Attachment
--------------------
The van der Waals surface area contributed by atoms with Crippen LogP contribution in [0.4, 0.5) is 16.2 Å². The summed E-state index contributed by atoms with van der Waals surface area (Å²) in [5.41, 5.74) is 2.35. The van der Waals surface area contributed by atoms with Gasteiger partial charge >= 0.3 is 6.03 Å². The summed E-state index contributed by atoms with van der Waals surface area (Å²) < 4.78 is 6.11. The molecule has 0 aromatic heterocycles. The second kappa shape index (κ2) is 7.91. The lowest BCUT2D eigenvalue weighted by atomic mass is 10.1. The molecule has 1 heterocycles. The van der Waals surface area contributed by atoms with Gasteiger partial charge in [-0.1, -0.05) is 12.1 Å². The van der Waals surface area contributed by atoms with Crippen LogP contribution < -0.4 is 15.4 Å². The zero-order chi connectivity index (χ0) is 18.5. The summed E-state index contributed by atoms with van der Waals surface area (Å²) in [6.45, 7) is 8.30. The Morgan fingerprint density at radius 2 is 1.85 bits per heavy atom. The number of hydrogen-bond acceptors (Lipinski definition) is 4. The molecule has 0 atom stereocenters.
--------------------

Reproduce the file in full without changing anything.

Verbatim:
The van der Waals surface area contributed by atoms with Crippen LogP contribution in [0.4, 0.5) is 16.2 Å². The summed E-state index contributed by atoms with van der Waals surface area (Å²) in [5.41, 5.74) is 2.35. The van der Waals surface area contributed by atoms with Gasteiger partial charge >= 0.3 is 6.03 Å². The summed E-state index contributed by atoms with van der Waals surface area (Å²) < 4.78 is 6.11. The molecule has 0 aromatic heterocycles. The second kappa shape index (κ2) is 7.91. The lowest BCUT2D eigenvalue weighted by atomic mass is 10.1. The molecule has 1 heterocycles. The van der Waals surface area contributed by atoms with Gasteiger partial charge in [-0.1, -0.05) is 12.1 Å². The van der Waals surface area contributed by atoms with Crippen LogP contribution < -0.4 is 15.4 Å². The zero-order chi connectivity index (χ0) is 18.5. The summed E-state index contributed by atoms with van der Waals surface area (Å²) in [6.45, 7) is 8.30. The Morgan fingerprint density at radius 2 is 1.85 bits per heavy atom. The number of hydrogen-bond acceptors (Lipinski definition) is 4. The molecule has 0 atom stereocenters.